W3C home > Mailing lists > Public > www-style@w3.org > July 2003

Re: [CSS21] body { padding: 8px; } HTML40 sample stylesheet

From: Kynn Bartlett <kynn@idyllmtn.com>
Date: Thu, 24 Jul 2003 19:35:26 -0700
Cc: www-style@w3.org
To: Afternoon <afternoon@uk2.net>
Message-Id: <A5F12F16-BE48-11D7-8AC5-000393D9E692@idyllmtn.com>


On Thursday, July 24, 2003, at 07:16 PM, Afternoon wrote:
>> In fact, it's probably not really all that desirable at all, as Jukka 
>> is saying here.
> Why?

Because browser developers may come up with a better way to present
information than the default which is, by and large, based on the
old Mosaic browser's rendering.

This is actually a good thing, not something we want to discourage.

>> Mandating that a style page is "the same page" if the appearance 
>> looks the same in multiple browsers is simply wrong, and 
>> misunderstands the Web.
>
> I don't mean the it's "the same page".

Well you said it. :)

> I don't think this is wrong. Why shouldn't the same page look the same 
> as far as possible? Isn't that the original point of HTML and much of 
> what CSS is about?

No, the original point of HTML was not to make pages look alike.  And 
the
point of CSS was not to make pages look alike, either.

It's perfectly valid, for example, for a default style sheet in one
browser (say, Safari) to put 0.75em vertical margin before <h1>, and
a default style sheet for another browser (say, IE) to have a 1.0em
vertical margin.

If anyone _cares_, that's what the user and/or author style sheets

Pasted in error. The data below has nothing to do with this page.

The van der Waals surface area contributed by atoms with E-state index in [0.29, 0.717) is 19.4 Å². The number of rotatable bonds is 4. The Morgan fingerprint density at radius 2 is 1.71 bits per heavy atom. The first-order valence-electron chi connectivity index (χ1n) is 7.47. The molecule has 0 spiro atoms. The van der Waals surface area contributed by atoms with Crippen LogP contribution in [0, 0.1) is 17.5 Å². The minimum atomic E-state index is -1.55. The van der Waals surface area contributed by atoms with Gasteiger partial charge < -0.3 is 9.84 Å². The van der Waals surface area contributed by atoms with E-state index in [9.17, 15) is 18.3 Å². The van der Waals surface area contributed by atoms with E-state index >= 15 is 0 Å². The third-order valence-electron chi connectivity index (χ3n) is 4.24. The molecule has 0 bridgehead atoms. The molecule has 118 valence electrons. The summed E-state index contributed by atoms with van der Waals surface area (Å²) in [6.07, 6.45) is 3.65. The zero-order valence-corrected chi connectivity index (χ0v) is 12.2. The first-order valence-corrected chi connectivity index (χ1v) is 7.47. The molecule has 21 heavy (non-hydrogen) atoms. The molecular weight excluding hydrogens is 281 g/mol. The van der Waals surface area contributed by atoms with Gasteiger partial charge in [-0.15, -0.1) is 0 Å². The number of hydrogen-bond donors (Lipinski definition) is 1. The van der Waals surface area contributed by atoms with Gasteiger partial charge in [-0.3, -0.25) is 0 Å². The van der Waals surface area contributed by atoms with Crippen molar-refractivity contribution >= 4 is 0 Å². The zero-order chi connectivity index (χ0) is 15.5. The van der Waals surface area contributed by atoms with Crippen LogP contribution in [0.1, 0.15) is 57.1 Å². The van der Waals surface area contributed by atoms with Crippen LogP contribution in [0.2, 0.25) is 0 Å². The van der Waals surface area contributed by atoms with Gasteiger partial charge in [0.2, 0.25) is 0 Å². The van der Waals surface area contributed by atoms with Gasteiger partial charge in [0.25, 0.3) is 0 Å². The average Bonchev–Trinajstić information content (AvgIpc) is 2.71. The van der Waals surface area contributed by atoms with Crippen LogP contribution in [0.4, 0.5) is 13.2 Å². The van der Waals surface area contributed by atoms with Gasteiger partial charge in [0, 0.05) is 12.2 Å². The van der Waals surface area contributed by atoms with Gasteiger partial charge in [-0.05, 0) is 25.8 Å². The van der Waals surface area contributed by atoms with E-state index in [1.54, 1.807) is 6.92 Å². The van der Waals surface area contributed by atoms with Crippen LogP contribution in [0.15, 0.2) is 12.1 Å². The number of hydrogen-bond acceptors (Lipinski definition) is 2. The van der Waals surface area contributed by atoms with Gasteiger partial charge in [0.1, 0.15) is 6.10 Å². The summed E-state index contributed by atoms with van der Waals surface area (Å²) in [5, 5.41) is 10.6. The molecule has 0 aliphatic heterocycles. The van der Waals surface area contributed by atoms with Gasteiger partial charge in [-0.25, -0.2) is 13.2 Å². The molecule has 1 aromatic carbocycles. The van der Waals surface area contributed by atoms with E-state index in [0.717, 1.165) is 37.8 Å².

are for.

Browsers may have different ways of indicating links.  They may have
different ways of indicating <abbr>s.  They may have different
default fonts.  We shouldn't mandate that there's one "preferred
rendering" -- via a universal default style sheet -- because that
concept goes against core HTML and CSS concepts.

> I'm sorry, I just find it ludicrous that there should exists syntax to 
> say things such as position:absolute and top:50px; but then turn 
> around and say that these shouldn't be used because they misunderstand 
> the web.

Who said which?  All I said was that the point of CSS and HTML is
not to make pages look visually identical.  You can, as the author,
attempt to do this, but the browsers certainly don't have to support
this as default functionality.

> The web is a visual medium and people use it as such.

No, sorry.  The Web is an information medium.  You may perceive it as
a visual medium, and it supports (and is in some ways optimized for)
a visual presentation, but it's not a visual medium.

> By suggesting that browsers try to be alike (which is all I'm doing, 
> I'm not forcing and I'm not unrealistic about the probable lack of 
> adoption) all I'm doing is trying to make authors lives easier at 
> nobody else's expense.

If an author wants something to look alike, they will provide a
comprehensive style sheet.  If they don't want things to look
alike in all browsers, they they will leave it up to the browser
to define the appearance based on individual default style
sheets.

This is perfectly fine and good, and is indeed desirable.  It is
an intended effect of how the cascade works.  Trying to force
conformity of rendering via the default style sheet is a really
bad idea.

--Kynn

--
Kynn Bartlett <kynn@idyllmtn.com>                     http://kynn.com
Chief Technologist, Idyll Mountain                http://idyllmtn.com
Author, CSS in 24 Hours                       http://cssin24hours.com
Inland Anti-Empire Blog                      http://blog.kynn.com/iae
Shock & Awe Blog                           http://blog.kynn.com/shock
Received on Thursday, 24 July 2003 22:35:23 GMT

This archive was generated by hypermail 2.2.0+W3C-0.50 : Monday, 27 April 2009 13:54:22 GMT